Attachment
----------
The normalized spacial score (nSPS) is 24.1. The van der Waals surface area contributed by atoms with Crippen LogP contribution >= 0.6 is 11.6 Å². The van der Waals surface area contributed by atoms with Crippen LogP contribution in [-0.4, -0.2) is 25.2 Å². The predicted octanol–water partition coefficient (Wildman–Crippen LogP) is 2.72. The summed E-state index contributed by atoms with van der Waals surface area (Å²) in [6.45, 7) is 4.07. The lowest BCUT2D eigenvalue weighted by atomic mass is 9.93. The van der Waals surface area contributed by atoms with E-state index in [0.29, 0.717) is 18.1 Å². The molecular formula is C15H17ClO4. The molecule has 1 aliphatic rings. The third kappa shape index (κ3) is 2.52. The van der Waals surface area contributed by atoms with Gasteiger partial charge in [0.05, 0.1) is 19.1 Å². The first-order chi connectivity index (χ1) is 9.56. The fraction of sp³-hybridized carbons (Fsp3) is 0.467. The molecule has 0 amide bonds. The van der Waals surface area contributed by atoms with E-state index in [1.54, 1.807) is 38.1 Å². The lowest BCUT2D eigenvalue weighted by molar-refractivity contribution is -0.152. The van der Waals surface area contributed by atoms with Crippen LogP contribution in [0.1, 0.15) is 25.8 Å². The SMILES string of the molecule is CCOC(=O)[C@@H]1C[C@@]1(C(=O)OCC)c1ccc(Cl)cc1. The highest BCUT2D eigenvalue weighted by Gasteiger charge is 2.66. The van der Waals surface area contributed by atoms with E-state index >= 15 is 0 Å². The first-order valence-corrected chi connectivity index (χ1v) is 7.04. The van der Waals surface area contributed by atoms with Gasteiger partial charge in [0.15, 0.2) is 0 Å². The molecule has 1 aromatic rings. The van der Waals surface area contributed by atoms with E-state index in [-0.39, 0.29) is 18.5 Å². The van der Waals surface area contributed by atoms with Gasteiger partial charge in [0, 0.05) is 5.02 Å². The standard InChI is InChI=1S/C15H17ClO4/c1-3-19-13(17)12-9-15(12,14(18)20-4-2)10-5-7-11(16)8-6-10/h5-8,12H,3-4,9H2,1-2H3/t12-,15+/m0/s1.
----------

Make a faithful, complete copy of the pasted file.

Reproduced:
The normalized spacial score (nSPS) is 24.1. The van der Waals surface area contributed by atoms with Crippen LogP contribution >= 0.6 is 11.6 Å². The van der Waals surface area contributed by atoms with Crippen LogP contribution in [-0.4, -0.2) is 25.2 Å². The predicted octanol–water partition coefficient (Wildman–Crippen LogP) is 2.72. The summed E-state index contributed by atoms with van der Waals surface area (Å²) in [6.45, 7) is 4.07. The lowest BCUT2D eigenvalue weighted by atomic mass is 9.93. The van der Waals surface area contributed by atoms with E-state index in [0.29, 0.717) is 18.1 Å². The molecular formula is C15H17ClO4. The molecule has 1 aliphatic rings. The third kappa shape index (κ3) is 2.52. The van der Waals surface area contributed by atoms with Gasteiger partial charge in [0.05, 0.1) is 19.1 Å². The first-order chi connectivity index (χ1) is 9.56. The fraction of sp³-hybridized carbons (Fsp3) is 0.467. The molecule has 0 amide bonds. The van der Waals surface area contributed by atoms with E-state index in [1.54, 1.807) is 38.1 Å². The lowest BCUT2D eigenvalue weighted by molar-refractivity contribution is -0.152. The van der Waals surface area contributed by atoms with Crippen LogP contribution in [0.1, 0.15) is 25.8 Å². The SMILES string of the molecule is CCOC(=O)[C@@H]1C[C@@]1(C(=O)OCC)c1ccc(Cl)cc1. The highest BCUT2D eigenvalue weighted by Gasteiger charge is 2.66. The van der Waals surface area contributed by atoms with E-state index >= 15 is 0 Å². The first-order valence-corrected chi connectivity index (χ1v) is 7.04. The van der Waals surface area contributed by atoms with Gasteiger partial charge in [0.15, 0.2) is 0 Å². The molecule has 1 aromatic rings. The van der Waals surface area contributed by atoms with E-state index in [-0.39, 0.29) is 18.5 Å². The van der Waals surface area contributed by atoms with Gasteiger partial charge in [0, 0.05) is 5.02 Å². The standard InChI is InChI=1S/C15H17ClO4/c1-3-19-13(17)12-9-15(12,14(18)20-4-2)10-5-7-11(16)8-6-10/h5-8,12H,3-4,9H2,1-2H3/t12-,15+/m0/s1.